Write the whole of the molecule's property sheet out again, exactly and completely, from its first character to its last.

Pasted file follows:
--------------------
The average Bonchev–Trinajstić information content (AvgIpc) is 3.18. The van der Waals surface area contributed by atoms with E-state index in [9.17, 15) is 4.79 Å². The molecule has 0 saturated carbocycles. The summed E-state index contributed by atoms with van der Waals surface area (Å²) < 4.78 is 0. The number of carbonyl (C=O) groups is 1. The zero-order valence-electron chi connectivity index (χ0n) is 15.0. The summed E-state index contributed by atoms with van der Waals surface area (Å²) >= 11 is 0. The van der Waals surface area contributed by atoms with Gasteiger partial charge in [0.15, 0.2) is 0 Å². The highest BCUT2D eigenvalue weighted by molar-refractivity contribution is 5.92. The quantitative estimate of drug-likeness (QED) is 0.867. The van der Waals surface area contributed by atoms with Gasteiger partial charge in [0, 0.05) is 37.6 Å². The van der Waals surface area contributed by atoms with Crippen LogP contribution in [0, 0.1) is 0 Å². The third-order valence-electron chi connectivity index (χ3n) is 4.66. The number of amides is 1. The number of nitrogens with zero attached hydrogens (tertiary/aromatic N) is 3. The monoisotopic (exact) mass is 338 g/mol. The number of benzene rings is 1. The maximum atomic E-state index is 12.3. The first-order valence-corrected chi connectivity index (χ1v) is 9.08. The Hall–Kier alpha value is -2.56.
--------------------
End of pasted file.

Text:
The average Bonchev–Trinajstić information content (AvgIpc) is 3.18. The van der Waals surface area contributed by atoms with E-state index in [9.17, 15) is 4.79 Å². The molecule has 0 saturated carbocycles. The summed E-state index contributed by atoms with van der Waals surface area (Å²) < 4.78 is 0. The number of carbonyl (C=O) groups is 1. The zero-order valence-electron chi connectivity index (χ0n) is 15.0. The summed E-state index contributed by atoms with van der Waals surface area (Å²) >= 11 is 0. The van der Waals surface area contributed by atoms with Gasteiger partial charge in [0.15, 0.2) is 0 Å². The highest BCUT2D eigenvalue weighted by molar-refractivity contribution is 5.92. The quantitative estimate of drug-likeness (QED) is 0.867. The van der Waals surface area contributed by atoms with Gasteiger partial charge in [0, 0.05) is 37.6 Å². The van der Waals surface area contributed by atoms with Crippen LogP contribution in [0, 0.1) is 0 Å². The third-order valence-electron chi connectivity index (χ3n) is 4.66. The number of amides is 1. The number of nitrogens with zero attached hydrogens (tertiary/aromatic N) is 3. The monoisotopic (exact) mass is 338 g/mol. The number of benzene rings is 1. The maximum atomic E-state index is 12.3. The first-order valence-corrected chi connectivity index (χ1v) is 9.08. The Hall–Kier alpha value is -2.56.